US 7070153 B1
A passive/reactive device protects a Payload from injury or damage due to the shock caused by impact or explosion. When the vehicle or structure mounting the Payload receives a shock pulse, the invention limits the acceleration transmitted from the vehicle or structure to the Payload to an acceptably low, user-adjustable level which is substantially constant or is some other user-adjustable force-displacement function. The invention is capable of doing so even when the peak magnitude of the imposed shock is on the order of thousands of G's, with a rise time to peak on the order of microseconds. The invention can be embodied to operate passively, without any external source of power, sensor system, or CPU, although they can be added to improve certain usability features. The invention also absorbs or dissipates the shock energy in substantially the minimum distance possible without exceeding the user-defined acceleration limit on the Payload. The invention can also react when a shock-producing impact is imminent by repositioning the Payload away from the impact site. The Payload can be a person or persons, or shock-vulnerable equipment. The shock can be created in a number of ways, including an explosion, an impact or collision, the slamming on high-performance boats and some off-road vehicles, earthquake, or even intentional shocks on an amusement thrill ride. The ability of the invention to protect against shock is limited only by its ability to absorb or dissipate the energy of the shock pulse on the Payload. The device can be implemented to protect against shock from any arbitrary direction. The name Shock-Limiting Interface, Compact (SLIC) is coined for this invention.
1. A limiting interface for supporting a payload relative to a structure, the limiting interface comprising:
a frame assembly attachable to the structure;
a payload interface assembly for receiving the payload;
a suspension assembly disposed between the frame assembly and the payload interface assembly; and
an energy dissipating assembly disposed between the frame assembly and the payload interface assembly and adapted to dissipate energy transmitted to the structure, so as to limit a parameter of interest transmitted to the payload, wherein the energy dissipating assembly comprises a friction brake adapted to convert kinetic energy transmitted to the structure into thermal energy, the friction brake comprising:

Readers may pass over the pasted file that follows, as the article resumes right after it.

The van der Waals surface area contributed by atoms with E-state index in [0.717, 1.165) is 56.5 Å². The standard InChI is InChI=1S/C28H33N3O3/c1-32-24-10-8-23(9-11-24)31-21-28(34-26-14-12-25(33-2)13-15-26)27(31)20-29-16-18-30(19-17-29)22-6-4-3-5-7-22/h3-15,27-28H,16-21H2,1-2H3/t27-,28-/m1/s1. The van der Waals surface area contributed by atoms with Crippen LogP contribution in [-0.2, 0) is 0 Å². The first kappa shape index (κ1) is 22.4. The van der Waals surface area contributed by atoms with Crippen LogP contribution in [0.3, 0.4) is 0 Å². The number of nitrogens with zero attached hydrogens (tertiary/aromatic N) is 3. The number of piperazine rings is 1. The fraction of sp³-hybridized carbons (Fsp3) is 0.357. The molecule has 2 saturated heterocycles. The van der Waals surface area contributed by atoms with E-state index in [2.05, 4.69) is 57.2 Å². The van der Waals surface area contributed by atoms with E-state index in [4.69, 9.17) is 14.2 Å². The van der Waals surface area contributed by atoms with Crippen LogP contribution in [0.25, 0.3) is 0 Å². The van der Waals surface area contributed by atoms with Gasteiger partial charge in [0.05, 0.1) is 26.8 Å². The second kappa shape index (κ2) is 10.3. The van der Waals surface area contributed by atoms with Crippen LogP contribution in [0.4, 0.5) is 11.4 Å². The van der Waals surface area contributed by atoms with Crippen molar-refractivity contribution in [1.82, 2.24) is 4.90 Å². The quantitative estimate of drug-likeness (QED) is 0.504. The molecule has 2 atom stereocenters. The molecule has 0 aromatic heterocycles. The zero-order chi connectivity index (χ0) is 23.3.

a brake material;
adjustable means for biasing the brake material against adjacent structure coupled to at least one of the frame assembly and the payload interface assembly to provide a braking force; and
means for limiting the braking force applied by the brake material against the adjacent structure;
wherein a force-displacement profile of the payload interface assembly is substantially a square wave.
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13. A limiting interface for supporting a payload relative to a structure, the limiting interface comprising:
a frame assembly attachable to the structure;
a payload interface assembly for receiving the payload;
a suspension assembly disposed between the frame assembly and the payload interface assembly;
an energy dissipating assembly disposed between the frame assembly and the payload interface assembly and adapted to dissipate energy transmitted to the structure, so as to limit a parameter of interest transmitted to the payload, wherein the energy dissipating assembly comprises a friction brake adapted to convert kinetic energy transmitted to the structure into thermal energy the friction brake comprising: